NEW YORK (Reuters) - New York Attorney General Andrew Cuomo, who negotiated executive payment clawbacks by American International Group Inc (AIG.N) as it received a taxpayer bailout, warned nine banks receiving government money on Wednesday that using the funds for bonus payments may be illegal under state law.
In a letter sent to Bank of America Corp (BAC.N), Bank of New York Mellon Corp (BK.N), Citigroup Inc (C.N), Goldman Sachs Group Inc (GS.N), JPMorgan Chase & Co (JPM.N), Merrill Lynch & Co Inc MER.N, Morgan Stanley (MS.N), State Street Corp (STT.N) and Wells Fargo & Co (WFC.N), he also asked their boards to explain what mechanisms they have put in place to protect taxpayer money.
“Specifically, corporate expenditures and payments, made in the absence of fair consideration of undercapitalized firms, may well violate NY Debtor and Creditor Law 274, which deems such payments illegal fraudulent conveyances,” Cuomo’s letter said.
Representatives of Bank of America, Goldman Sachs and Morgan Stanley declined comment. Representatives of Merrill, JPMorgan, Citigroup, Wells Fargo, State Street and Bank of New York Mellon were not immediately available to comment.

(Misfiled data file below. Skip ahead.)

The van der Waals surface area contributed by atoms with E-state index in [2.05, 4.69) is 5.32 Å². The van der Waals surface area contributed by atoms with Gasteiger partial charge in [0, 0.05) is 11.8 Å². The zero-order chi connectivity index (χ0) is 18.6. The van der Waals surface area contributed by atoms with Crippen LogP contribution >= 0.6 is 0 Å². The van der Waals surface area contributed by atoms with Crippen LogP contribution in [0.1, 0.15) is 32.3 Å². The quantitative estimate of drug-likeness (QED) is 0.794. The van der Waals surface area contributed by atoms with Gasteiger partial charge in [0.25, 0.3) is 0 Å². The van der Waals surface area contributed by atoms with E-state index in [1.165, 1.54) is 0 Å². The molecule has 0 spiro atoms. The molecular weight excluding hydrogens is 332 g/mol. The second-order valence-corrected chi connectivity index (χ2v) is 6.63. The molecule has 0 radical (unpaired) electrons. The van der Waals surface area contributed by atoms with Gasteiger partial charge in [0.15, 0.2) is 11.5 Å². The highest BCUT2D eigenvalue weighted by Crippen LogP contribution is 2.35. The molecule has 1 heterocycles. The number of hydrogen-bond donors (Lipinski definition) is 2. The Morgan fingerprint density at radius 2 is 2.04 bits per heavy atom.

The letter said that “obviously, we will have grave concerns if your expected bonus pool has increased in any way as a result of your receipt or expected receipt of taxpayer funds from the Troubled Asset Relief Program.”
Cuomo asked the banks to provide the information by November 5.
Earlier this month, AIG promised to recover executive payments and other compensation, cancel perks and institute reforms after Cuomo threatened legal action over its controversial spending.
“Cuomo demands detailed information regarding bonus pool allocations from the boards of directors of the nine banks,” his office said in a statement accompanying copies of the letters.
Cuomo objected to “extravagant” payments to AIG executives who ran the company into near-collapse, including a $5 million cash bonus and $15 million “golden parachute” to former CEO Martin Sullivan earlier this year.
A $34 million bonus was also designated for the former head of the AIG Financial Products Unit, Joseph Cassano, whose unit generated the bulk of the firm’s losses.
Reporting by Grant McCool; Editing by Andre Grenon